How Ray’s Blood Cleaner supposedly works

It sends pulsed micro-currents through the skin and into the blood vessels. The micro-currents are claimed to electrocute the germs in the bloodstream, killing bacteria, protozoa, and fungi, and disabling viruses, without harming the white blood cells. It is supposed to clean germs out of the blood just as taking a shower cleans germs off of the skin. It comes with two probes, one for cleaning the bloodstream and another for making nano-silver in a glass of water to kill pathogens in the upper GI tract. Nano-silver (a form of colloidal silver) may kill germs in vitro, but it is useless and potentially harmful when ingested by humans. Colloidal silver has been known to turn people as blue as a Smurf. (more…)

Posted in: Lyme, Medical devices

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The Primo Vascular System: The N-rays of Acupuncture?

Is this a PVS structure or something else?

Is this a PVS structure or something else?

Acupuncture meridians and acupoints are imaginary until proven otherwise. Anatomists have never been able to detect them by microscopy or autopsy, and they are not mentioned in anatomy textbooks. For decades, acupuncturists have been trying to prove that their pre-scientific belief system is grounded in scientific reality. Now they are telling us that acupuncture meridians and acupoints have been discovered in the form of the Primo vascular system (PVS). A typical website trumpets “Science Finally Proves Meridians Exist.”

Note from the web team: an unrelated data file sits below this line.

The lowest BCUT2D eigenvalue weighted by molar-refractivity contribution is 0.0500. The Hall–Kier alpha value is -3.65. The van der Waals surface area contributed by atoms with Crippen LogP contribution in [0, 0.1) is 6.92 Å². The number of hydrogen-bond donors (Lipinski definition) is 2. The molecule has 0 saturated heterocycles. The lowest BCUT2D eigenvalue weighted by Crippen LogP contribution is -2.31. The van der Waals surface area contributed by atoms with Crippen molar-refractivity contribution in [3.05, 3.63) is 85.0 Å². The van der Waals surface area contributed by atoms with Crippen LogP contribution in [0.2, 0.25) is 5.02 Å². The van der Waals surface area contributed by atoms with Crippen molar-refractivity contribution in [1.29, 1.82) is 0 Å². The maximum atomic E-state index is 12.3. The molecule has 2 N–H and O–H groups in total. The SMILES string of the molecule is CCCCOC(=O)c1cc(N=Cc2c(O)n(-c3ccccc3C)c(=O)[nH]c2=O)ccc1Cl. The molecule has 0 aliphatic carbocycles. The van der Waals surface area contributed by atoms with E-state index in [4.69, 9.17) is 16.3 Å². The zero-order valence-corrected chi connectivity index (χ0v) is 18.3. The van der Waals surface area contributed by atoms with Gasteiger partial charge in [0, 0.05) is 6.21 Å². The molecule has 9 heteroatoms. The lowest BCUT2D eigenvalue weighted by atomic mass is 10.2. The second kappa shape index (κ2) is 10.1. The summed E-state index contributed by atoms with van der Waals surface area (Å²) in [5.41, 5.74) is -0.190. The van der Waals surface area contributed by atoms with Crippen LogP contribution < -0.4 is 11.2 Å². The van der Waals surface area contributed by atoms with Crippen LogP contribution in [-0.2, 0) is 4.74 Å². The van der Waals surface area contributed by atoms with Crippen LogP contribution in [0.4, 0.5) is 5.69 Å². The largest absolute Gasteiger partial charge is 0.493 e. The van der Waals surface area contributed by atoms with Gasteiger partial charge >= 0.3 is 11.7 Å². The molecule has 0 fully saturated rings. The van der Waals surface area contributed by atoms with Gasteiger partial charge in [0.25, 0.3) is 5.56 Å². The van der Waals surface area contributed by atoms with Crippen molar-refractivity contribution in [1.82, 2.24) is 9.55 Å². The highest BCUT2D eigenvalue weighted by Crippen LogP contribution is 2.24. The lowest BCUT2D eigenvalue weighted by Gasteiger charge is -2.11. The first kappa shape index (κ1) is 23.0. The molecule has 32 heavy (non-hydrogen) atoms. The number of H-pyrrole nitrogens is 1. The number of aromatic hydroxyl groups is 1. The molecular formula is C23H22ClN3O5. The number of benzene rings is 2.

The available information is confusing.

Primo vessels were supposedly missed by anatomists because they are so small. They are reported to only be visible by electron microscopy, yet researchers have used dye to show them under a regular microscope. There has been speculation about their involvement in cancer metastasis: one paper provides images of a putative PVS cancer metastasis thread afloat in a lymph duct.  PVS vessels are said to be too tiny to study by the usual methods of science, but some researchers say they have somehow learned that they are characterized by high resistance and low capacitance. They are allegedly studded with electrically charged nodes that attract nutrients, oxygen, and regulatory hormones. They allegedly transmit energy to organs and integrate the features of the cardiovascular, nervous, immune, and hormonal systems and serve as the physical substrate for acupuncture points and meridians. (more…)